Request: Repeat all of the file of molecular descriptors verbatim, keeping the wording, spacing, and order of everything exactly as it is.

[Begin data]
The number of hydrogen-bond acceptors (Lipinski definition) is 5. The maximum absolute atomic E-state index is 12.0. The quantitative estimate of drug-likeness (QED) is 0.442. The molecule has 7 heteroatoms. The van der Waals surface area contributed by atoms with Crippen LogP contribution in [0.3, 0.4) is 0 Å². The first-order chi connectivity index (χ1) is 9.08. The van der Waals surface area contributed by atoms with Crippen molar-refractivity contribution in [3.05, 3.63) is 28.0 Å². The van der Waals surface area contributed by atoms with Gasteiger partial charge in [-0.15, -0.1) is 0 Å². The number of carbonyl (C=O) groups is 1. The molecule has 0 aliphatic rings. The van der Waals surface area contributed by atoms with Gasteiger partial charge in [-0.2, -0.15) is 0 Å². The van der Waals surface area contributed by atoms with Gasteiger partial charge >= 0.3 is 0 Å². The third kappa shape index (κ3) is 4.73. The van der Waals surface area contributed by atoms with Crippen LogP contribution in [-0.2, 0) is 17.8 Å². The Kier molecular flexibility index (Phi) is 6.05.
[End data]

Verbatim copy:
The number of hydrogen-bond acceptors (Lipinski definition) is 5. The maximum absolute atomic E-state index is 12.0. The quantitative estimate of drug-likeness (QED) is 0.442. The molecule has 7 heteroatoms. The van der Waals surface area contributed by atoms with Crippen LogP contribution in [0.3, 0.4) is 0 Å². The first-order chi connectivity index (χ1) is 9.08. The van der Waals surface area contributed by atoms with Crippen molar-refractivity contribution in [3.05, 3.63) is 28.0 Å². The van der Waals surface area contributed by atoms with Gasteiger partial charge in [-0.15, -0.1) is 0 Å². The number of carbonyl (C=O) groups is 1. The molecule has 0 aliphatic rings. The van der Waals surface area contributed by atoms with Gasteiger partial charge in [-0.2, -0.15) is 0 Å². The van der Waals surface area contributed by atoms with Gasteiger partial charge >= 0.3 is 0 Å². The third kappa shape index (κ3) is 4.73. The van der Waals surface area contributed by atoms with Crippen LogP contribution in [-0.2, 0) is 17.8 Å². The Kier molecular flexibility index (Phi) is 6.05.